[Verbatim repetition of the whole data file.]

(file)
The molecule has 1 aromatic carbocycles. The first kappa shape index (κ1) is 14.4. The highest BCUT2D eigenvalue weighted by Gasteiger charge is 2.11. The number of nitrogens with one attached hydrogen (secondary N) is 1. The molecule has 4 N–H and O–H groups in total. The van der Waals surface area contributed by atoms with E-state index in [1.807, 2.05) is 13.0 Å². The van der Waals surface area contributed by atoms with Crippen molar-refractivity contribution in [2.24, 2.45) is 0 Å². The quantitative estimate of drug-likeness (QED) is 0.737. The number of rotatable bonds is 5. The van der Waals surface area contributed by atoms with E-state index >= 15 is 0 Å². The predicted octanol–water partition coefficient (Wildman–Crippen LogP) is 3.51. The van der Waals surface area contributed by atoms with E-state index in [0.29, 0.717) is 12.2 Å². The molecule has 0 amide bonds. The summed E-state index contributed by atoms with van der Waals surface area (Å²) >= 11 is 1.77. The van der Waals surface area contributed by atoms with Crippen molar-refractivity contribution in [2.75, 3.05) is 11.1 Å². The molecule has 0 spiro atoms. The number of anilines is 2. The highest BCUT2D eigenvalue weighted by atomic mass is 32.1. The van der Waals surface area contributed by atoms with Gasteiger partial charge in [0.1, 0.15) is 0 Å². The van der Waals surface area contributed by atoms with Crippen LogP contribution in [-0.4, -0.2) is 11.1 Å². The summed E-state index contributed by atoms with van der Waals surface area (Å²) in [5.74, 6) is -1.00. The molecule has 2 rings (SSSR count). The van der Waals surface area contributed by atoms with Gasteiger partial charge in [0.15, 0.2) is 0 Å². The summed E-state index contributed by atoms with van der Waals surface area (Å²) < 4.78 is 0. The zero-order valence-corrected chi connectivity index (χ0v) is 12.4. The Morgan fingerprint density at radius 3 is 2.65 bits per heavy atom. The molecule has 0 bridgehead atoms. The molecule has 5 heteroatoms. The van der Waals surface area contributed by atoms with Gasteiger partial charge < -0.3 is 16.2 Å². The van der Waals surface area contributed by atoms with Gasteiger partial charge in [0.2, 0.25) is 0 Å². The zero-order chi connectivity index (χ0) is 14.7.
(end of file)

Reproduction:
The molecule has 1 aromatic carbocycles. The first kappa shape index (κ1) is 14.4. The highest BCUT2D eigenvalue weighted by Gasteiger charge is 2.11. The number of nitrogens with one attached hydrogen (secondary N) is 1. The molecule has 4 N–H and O–H groups in total. The van der Waals surface area contributed by atoms with E-state index in [1.807, 2.05) is 13.0 Å². The van der Waals surface area contributed by atoms with Crippen molar-refractivity contribution in [2.24, 2.45) is 0 Å². The quantitative estimate of drug-likeness (QED) is 0.737. The number of rotatable bonds is 5. The van der Waals surface area contributed by atoms with E-state index >= 15 is 0 Å². The predicted octanol–water partition coefficient (Wildman–Crippen LogP) is 3.51. The van der Waals surface area contributed by atoms with E-state index in [0.29, 0.717) is 12.2 Å². The molecule has 0 amide bonds. The summed E-state index contributed by atoms with van der Waals surface area (Å²) >= 11 is 1.77. The van der Waals surface area contributed by atoms with Crippen molar-refractivity contribution in [2.75, 3.05) is 11.1 Å². The molecule has 0 spiro atoms. The number of anilines is 2. The highest BCUT2D eigenvalue weighted by atomic mass is 32.1. The van der Waals surface area contributed by atoms with Gasteiger partial charge in [0.1, 0.15) is 0 Å². The van der Waals surface area contributed by atoms with Crippen LogP contribution in [-0.4, -0.2) is 11.1 Å². The summed E-state index contributed by atoms with van der Waals surface area (Å²) in [5.74, 6) is -1.00. The molecule has 2 rings (SSSR count). The van der Waals surface area contributed by atoms with Gasteiger partial charge in [0.15, 0.2) is 0 Å². The summed E-state index contributed by atoms with van der Waals surface area (Å²) < 4.78 is 0. The zero-order valence-corrected chi connectivity index (χ0v) is 12.4. The Morgan fingerprint density at radius 3 is 2.65 bits per heavy atom. The molecule has 0 bridgehead atoms. The molecule has 5 heteroatoms. The van der Waals surface area contributed by atoms with Gasteiger partial charge < -0.3 is 16.2 Å². The van der Waals surface area contributed by atoms with Gasteiger partial charge in [0.2, 0.25) is 0 Å². The zero-order chi connectivity index (χ0) is 14.7.